Some Tips on Twitter from a TWIT

I’ve been using Twitter for a couple of weeks now; my Twitter nom-de-guerre is http://twitter.com/daveshields.

Twitter has become one of the few social-networking web sites I try to visit daily, the most heavily-used is http://del.icio.us/daveshields, which I use to prepare my list of daily links to articles I find of interest.

I have found twitter to be a fun, helpful, informative, and interesting tool. You can use it to create and nurture relationships.

Here are some suggestions based on my experience to date. I also have some experience as a TWIT.

Don’t twit too much. Aim for once an hour, though a few additional twitterings are ok when you first use twitter on a given day.

Twitterings can take several forms:

  • The offer of new information;
  • A comment or suggestion based on someone else’s recent twitterings;
  • A personal update such as “taking the dog to pee” or “going to the gym.”

You should limit these personal updates. While the dog may care that you are taking him out to pee or poop, no one else does.

Also, fellow twitterers won’t be able to view the well-sculpted body you are trying to create in the gym unless you use SecondLife. There every avatar is a well-sculpted body, so no one will know whether or not you go to the gym; [1]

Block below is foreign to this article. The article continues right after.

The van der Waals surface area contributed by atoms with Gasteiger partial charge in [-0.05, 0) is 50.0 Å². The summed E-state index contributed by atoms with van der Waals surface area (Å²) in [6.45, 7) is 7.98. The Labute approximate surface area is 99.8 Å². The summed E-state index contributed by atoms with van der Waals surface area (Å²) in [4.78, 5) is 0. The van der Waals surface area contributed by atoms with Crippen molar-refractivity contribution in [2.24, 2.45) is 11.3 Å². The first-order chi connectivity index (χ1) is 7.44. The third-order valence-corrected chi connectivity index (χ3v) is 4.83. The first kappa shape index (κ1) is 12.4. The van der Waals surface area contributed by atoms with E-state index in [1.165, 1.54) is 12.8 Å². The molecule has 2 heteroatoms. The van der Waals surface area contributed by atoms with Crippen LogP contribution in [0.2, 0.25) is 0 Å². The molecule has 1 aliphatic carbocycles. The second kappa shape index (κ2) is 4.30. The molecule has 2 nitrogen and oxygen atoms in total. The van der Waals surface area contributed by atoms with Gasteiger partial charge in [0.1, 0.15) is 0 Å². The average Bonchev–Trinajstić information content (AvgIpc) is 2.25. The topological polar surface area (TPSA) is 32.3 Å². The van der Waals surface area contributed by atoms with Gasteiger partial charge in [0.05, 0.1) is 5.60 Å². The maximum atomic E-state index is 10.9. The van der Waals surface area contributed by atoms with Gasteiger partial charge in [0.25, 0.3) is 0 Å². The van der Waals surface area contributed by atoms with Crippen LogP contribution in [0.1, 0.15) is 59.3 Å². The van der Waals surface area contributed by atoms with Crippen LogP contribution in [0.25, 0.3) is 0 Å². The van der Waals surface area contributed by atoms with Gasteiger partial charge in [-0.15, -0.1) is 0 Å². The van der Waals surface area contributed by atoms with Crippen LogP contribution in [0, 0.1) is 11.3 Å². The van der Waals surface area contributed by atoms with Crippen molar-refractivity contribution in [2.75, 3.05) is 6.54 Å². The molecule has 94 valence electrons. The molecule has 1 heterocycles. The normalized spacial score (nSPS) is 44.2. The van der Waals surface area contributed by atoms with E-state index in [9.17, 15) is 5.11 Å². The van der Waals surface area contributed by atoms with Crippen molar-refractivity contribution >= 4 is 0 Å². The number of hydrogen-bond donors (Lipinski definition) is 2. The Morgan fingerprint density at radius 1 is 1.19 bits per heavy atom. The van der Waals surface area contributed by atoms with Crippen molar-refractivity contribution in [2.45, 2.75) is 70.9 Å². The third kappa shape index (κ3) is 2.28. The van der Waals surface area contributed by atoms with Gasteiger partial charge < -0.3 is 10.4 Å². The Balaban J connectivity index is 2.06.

Twitter limits each twit update to at most one hundred words, so using twitter is itself a good way to learn to write concise prose.

The best guidance to writing such prose can be found in:

  • The Elements of Style, and
  • The writings of Stephen Potter, notably in his books Lifemanship and One-Upmanship. Be as playful and ployful as possible in writing your updates.

I have had fun using Twitter. I have also found it profitable. Robert “Scobleizer” Scoble posted a comment to my blog solely because I brought my post Dr Watson: “Noble Scoble” To Win Nobel Prize to his attention via Twitter, as you can see in the comments for that post. See also If Noble Scoble and Blogger Dave Use Twitter, Shouldn’t You?

So take Twitter for a ride, for each day you can find there “All the Twitty Dimwits Who Think They Are Fit to Twit.”

Notes:

1. I once attended a talk by a developer who works for one of the first companies that was created to build a business based on SecondLife. Though he weighs close to 300 pounds, his avatar tips the scales only half as much.

That is one of my chief objections to SL. One of the main reasons I left LA-LA-Land (where I attended college in Pasadena) to live in New York City was the cult of youth worship that then — and most likely even today — believes that life ends at twenty.

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